Established TV service providers are facing an increasingly competitive and converging marketplace, in which social media platforms and virtual platforms are angling for a slice of TV viewership. These disruptive online companies are creating affordable, flexible offerings that offer viewers easy-to-consume content on their terms.
This convergence in the TV sector has ramped up this year as Twitter announced the partners for its live-TV offering, including companies such as the NFL and the PGA Tour, which typically distribute their live content through partnerships with major TV networks in the U.S. Following the success of virtual platforms that offer skinny bundles such as Hulu and Sling TV, YouTube launched its own premium subscription offering, YouTube Red. In June, Facebook announced it would be branching into original programming, ensuring that the majority of the leading social media networks all now figure in some capacity in the TV business.
The TV sector now has many new market entrants and a vast number of ways to watch video online, so how can TV providers compete, attract and retain audiences?
The bulk of digital TV audiences are younger millennial or generation Z viewers who have grown up on a steady diet of online video via social media platforms like YouTube, Vimeo and Daily Motion. These audiences are typically “cord-nevers” — consumers that have not had a traditional pay TV service — who instead opt for either cheap monthly subscription services or consuming online video on social media sites on a daily basis.
This popularity of short-form video is down to better mobile internet connections that mean viewers are now able to watch video clips on the go using their mobile devices. Furthermore, online short-form video combines all the action and the “wow” moment in less time and therefore becomes highly entertaining to watch.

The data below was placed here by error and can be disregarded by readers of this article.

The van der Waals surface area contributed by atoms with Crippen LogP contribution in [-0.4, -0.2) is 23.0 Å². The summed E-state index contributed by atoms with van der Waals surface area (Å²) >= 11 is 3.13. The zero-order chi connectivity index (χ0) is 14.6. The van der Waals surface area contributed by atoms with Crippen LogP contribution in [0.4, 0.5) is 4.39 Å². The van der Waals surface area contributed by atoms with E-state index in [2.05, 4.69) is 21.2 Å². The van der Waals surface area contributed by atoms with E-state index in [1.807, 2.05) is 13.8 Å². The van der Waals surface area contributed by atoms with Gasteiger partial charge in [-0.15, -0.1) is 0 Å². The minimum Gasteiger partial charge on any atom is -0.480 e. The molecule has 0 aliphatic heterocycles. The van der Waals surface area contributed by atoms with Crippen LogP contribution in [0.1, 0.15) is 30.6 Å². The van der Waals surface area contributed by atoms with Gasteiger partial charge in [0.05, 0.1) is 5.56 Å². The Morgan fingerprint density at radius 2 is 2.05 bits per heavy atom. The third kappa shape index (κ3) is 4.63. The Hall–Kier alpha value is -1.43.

Social Media Catching Up to Linear TV
Many social-media video platforms now have a huge reach that now rivals linear TV. For example, consumers in the U.S. spend more than 1 billion hours a day watching YouTube. This almost matches TV viewing in the U.S., which, according to Nielsen, accounts for 1.25 billion hours of TV watched and recorded each day. TV providers looking to attract digital audiences need to build offerings that appeal to the changing viewing habits, lifestyles and interests of these digital-native viewers.
While online video is appealing to younger audiences, it is also reaching a saturation point. Recently it was reported that 500 hours of video is uploaded to YouTube every day. And YouTube is only the tip of the iceberg, with a host of platforms from Twitter to Twitch, Musical.ly, Snapchat and Facebook all popular places to create and upload video.
Currently, these video channels rely on algorithms to point viewers toward the most interesting or relevant content. Yet, in the case of YouTube, its algorithms still only surface a small amount of video hosted on the site. In fact, around 5% of the more than 350 million available videos on YouTube drive 95% of all views, according to online video marketing guide ReelSEO. This makes it hard for viewers to find “hidden gems” because they are not surfaced or promoted. Furthermore, while algorithms are important and useful for fast and effective search, people often crave something different from the status quo.